With contributions from Camille Brégé, Drew Donovan, and Shaveen Garg
In some industries, such as construction, the availability of substitutes and the high number of suppliers give customers significant bargaining power. In such markets, suppliers compete primarily on price, with the lowest bid most likely to win the project.
The CEO of Wrightway Contracting believed that it was impossible to win projects without having the lowest bid.
Wrightway specializes in roadwork, which includes building and maintaining local roads and highways, as well as airport runways and logistics hubs.1 Their market fit the typical Cost Game characteristics shown in Figure 9.1. The company's survival depended heavily on effective cost management, which allowed them to offer the lowest bids their CEO considered essential.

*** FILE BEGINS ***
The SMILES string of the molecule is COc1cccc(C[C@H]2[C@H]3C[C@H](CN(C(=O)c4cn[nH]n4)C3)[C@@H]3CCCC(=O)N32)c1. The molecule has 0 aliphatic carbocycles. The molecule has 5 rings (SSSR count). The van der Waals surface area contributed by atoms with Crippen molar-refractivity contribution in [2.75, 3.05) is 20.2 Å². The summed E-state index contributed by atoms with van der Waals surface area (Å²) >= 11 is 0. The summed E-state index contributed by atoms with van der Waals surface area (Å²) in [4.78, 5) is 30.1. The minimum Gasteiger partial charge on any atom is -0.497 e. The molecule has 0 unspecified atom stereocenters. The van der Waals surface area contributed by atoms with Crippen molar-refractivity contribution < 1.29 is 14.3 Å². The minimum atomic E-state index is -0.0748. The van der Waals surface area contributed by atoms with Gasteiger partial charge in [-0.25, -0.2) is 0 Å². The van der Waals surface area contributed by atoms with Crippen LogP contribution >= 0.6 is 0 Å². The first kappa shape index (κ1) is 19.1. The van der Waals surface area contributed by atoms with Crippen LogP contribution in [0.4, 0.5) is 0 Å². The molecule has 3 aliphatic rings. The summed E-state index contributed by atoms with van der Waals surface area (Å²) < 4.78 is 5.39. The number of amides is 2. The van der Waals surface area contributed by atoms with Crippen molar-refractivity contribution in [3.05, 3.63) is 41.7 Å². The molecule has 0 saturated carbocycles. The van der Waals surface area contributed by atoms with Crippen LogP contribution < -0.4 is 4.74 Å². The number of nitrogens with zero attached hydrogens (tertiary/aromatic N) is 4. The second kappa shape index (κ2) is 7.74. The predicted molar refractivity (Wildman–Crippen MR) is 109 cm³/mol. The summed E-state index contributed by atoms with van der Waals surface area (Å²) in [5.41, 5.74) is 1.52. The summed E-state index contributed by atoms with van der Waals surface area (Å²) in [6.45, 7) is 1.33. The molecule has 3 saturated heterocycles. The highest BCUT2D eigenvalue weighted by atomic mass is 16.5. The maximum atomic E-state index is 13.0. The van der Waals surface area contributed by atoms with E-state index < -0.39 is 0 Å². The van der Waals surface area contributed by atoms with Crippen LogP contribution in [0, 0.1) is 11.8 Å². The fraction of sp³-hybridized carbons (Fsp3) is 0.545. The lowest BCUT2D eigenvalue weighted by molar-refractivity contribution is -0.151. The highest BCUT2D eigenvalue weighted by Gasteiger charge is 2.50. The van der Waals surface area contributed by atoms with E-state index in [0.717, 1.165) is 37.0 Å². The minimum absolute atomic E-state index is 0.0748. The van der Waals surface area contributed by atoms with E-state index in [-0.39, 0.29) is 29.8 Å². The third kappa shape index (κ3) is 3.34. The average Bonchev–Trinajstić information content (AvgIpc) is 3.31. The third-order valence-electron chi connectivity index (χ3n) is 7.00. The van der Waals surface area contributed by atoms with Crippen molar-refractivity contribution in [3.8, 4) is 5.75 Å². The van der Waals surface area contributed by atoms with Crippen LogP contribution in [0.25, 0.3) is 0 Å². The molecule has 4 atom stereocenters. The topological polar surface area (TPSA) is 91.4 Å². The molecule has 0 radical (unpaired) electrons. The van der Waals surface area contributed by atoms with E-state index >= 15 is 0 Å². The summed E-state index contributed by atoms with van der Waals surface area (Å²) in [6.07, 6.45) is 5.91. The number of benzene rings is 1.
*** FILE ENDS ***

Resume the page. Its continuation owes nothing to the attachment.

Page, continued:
But the CEO also knew that cost reductions have practical limits. If too extreme, they can erode quality and ultimately lead to lower revenue. Where could Wrightway's leadership team find additional levers – beyond cost management – to remain successful?
The company learned that understanding the roles and the impact of pricing levers could help them win more ...